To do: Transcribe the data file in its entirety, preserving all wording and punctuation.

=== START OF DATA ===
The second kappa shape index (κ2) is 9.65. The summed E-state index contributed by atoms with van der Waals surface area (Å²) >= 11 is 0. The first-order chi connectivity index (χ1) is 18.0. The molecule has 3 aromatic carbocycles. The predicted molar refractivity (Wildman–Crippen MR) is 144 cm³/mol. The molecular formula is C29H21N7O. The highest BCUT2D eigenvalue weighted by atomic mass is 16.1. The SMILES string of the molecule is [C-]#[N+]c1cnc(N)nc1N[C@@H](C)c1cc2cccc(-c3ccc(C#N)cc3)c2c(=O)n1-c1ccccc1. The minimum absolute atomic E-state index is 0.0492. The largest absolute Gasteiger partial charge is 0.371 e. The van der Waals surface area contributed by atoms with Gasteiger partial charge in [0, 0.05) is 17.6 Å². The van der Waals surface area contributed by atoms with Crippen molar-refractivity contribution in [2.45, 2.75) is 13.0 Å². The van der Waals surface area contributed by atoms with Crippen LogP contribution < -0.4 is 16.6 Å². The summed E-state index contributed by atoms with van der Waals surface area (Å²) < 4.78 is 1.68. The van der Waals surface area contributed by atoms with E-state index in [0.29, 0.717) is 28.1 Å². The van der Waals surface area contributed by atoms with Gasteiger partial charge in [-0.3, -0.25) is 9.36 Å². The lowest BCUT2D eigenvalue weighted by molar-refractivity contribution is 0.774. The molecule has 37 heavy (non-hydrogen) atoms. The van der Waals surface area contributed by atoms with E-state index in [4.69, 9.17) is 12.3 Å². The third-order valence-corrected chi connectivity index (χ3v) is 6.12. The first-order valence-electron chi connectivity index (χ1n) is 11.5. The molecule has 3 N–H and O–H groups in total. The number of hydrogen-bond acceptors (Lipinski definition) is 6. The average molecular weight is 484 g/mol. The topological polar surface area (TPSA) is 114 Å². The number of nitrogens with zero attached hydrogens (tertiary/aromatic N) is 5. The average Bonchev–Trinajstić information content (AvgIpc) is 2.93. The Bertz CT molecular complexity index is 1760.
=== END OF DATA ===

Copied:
The second kappa shape index (κ2) is 9.65. The summed E-state index contributed by atoms with van der Waals surface area (Å²) >= 11 is 0. The first-order chi connectivity index (χ1) is 18.0. The molecule has 3 aromatic carbocycles. The predicted molar refractivity (Wildman–Crippen MR) is 144 cm³/mol. The molecular formula is C29H21N7O. The highest BCUT2D eigenvalue weighted by atomic mass is 16.1. The SMILES string of the molecule is [C-]#[N+]c1cnc(N)nc1N[C@@H](C)c1cc2cccc(-c3ccc(C#N)cc3)c2c(=O)n1-c1ccccc1. The minimum absolute atomic E-state index is 0.0492. The largest absolute Gasteiger partial charge is 0.371 e. The van der Waals surface area contributed by atoms with Gasteiger partial charge in [0, 0.05) is 17.6 Å². The van der Waals surface area contributed by atoms with Crippen molar-refractivity contribution in [2.45, 2.75) is 13.0 Å². The van der Waals surface area contributed by atoms with Crippen LogP contribution < -0.4 is 16.6 Å². The summed E-state index contributed by atoms with van der Waals surface area (Å²) < 4.78 is 1.68. The van der Waals surface area contributed by atoms with E-state index in [0.29, 0.717) is 28.1 Å². The van der Waals surface area contributed by atoms with Gasteiger partial charge in [-0.3, -0.25) is 9.36 Å². The lowest BCUT2D eigenvalue weighted by molar-refractivity contribution is 0.774. The molecule has 37 heavy (non-hydrogen) atoms. The van der Waals surface area contributed by atoms with E-state index in [4.69, 9.17) is 12.3 Å². The third-order valence-corrected chi connectivity index (χ3v) is 6.12. The first-order valence-electron chi connectivity index (χ1n) is 11.5. The molecule has 3 N–H and O–H groups in total. The number of hydrogen-bond acceptors (Lipinski definition) is 6. The average molecular weight is 484 g/mol. The topological polar surface area (TPSA) is 114 Å². The number of nitrogens with zero attached hydrogens (tertiary/aromatic N) is 5. The average Bonchev–Trinajstić information content (AvgIpc) is 2.93. The Bertz CT molecular complexity index is 1760.